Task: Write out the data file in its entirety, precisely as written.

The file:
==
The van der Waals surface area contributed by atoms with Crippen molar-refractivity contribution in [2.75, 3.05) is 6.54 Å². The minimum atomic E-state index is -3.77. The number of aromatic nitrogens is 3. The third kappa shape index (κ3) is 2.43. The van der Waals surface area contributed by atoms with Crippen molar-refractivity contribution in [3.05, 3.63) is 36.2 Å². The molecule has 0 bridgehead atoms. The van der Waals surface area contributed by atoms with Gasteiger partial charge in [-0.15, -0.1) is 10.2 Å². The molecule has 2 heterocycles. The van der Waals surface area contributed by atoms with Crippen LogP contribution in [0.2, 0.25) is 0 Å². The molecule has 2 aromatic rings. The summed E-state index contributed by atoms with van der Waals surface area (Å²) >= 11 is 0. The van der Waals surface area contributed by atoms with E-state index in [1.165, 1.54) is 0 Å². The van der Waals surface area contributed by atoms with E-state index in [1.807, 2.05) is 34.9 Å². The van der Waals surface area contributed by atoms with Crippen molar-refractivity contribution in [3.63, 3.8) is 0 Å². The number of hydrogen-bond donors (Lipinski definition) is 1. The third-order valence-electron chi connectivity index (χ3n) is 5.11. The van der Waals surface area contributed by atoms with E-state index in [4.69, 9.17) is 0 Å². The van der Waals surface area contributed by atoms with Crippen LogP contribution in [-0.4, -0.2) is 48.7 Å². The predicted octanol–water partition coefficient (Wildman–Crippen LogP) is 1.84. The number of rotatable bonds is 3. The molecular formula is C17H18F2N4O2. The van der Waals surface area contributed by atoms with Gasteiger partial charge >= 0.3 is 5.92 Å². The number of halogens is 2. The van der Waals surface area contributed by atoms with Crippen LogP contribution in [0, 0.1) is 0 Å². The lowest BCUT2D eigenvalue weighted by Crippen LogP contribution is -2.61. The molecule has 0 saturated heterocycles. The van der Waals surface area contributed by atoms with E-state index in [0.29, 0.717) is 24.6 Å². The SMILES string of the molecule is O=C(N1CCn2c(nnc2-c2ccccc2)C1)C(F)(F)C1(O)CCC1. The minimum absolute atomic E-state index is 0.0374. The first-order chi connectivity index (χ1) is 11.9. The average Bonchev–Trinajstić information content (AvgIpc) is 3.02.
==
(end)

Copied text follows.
The van der Waals surface area contributed by atoms with Crippen molar-refractivity contribution in [2.75, 3.05) is 6.54 Å². The minimum atomic E-state index is -3.77. The number of aromatic nitrogens is 3. The third kappa shape index (κ3) is 2.43. The van der Waals surface area contributed by atoms with Crippen molar-refractivity contribution in [3.05, 3.63) is 36.2 Å². The molecule has 0 bridgehead atoms. The van der Waals surface area contributed by atoms with Gasteiger partial charge in [-0.15, -0.1) is 10.2 Å². The molecule has 2 heterocycles. The van der Waals surface area contributed by atoms with Crippen LogP contribution in [0.2, 0.25) is 0 Å². The molecule has 2 aromatic rings. The summed E-state index contributed by atoms with van der Waals surface area (Å²) >= 11 is 0. The van der Waals surface area contributed by atoms with E-state index in [1.165, 1.54) is 0 Å². The van der Waals surface area contributed by atoms with E-state index in [1.807, 2.05) is 34.9 Å². The van der Waals surface area contributed by atoms with Crippen molar-refractivity contribution in [3.63, 3.8) is 0 Å². The number of hydrogen-bond donors (Lipinski definition) is 1. The third-order valence-electron chi connectivity index (χ3n) is 5.11. The van der Waals surface area contributed by atoms with E-state index in [4.69, 9.17) is 0 Å². The van der Waals surface area contributed by atoms with Crippen LogP contribution in [-0.4, -0.2) is 48.7 Å². The predicted octanol–water partition coefficient (Wildman–Crippen LogP) is 1.84. The number of rotatable bonds is 3. The molecular formula is C17H18F2N4O2. The van der Waals surface area contributed by atoms with Gasteiger partial charge >= 0.3 is 5.92 Å². The number of halogens is 2. The van der Waals surface area contributed by atoms with Crippen LogP contribution in [0, 0.1) is 0 Å². The lowest BCUT2D eigenvalue weighted by Crippen LogP contribution is -2.61. The molecule has 0 saturated heterocycles. The van der Waals surface area contributed by atoms with E-state index in [0.29, 0.717) is 24.6 Å². The SMILES string of the molecule is O=C(N1CCn2c(nnc2-c2ccccc2)C1)C(F)(F)C1(O)CCC1. The minimum absolute atomic E-state index is 0.0374. The first-order chi connectivity index (χ1) is 11.9. The average Bonchev–Trinajstić information content (AvgIpc) is 3.02.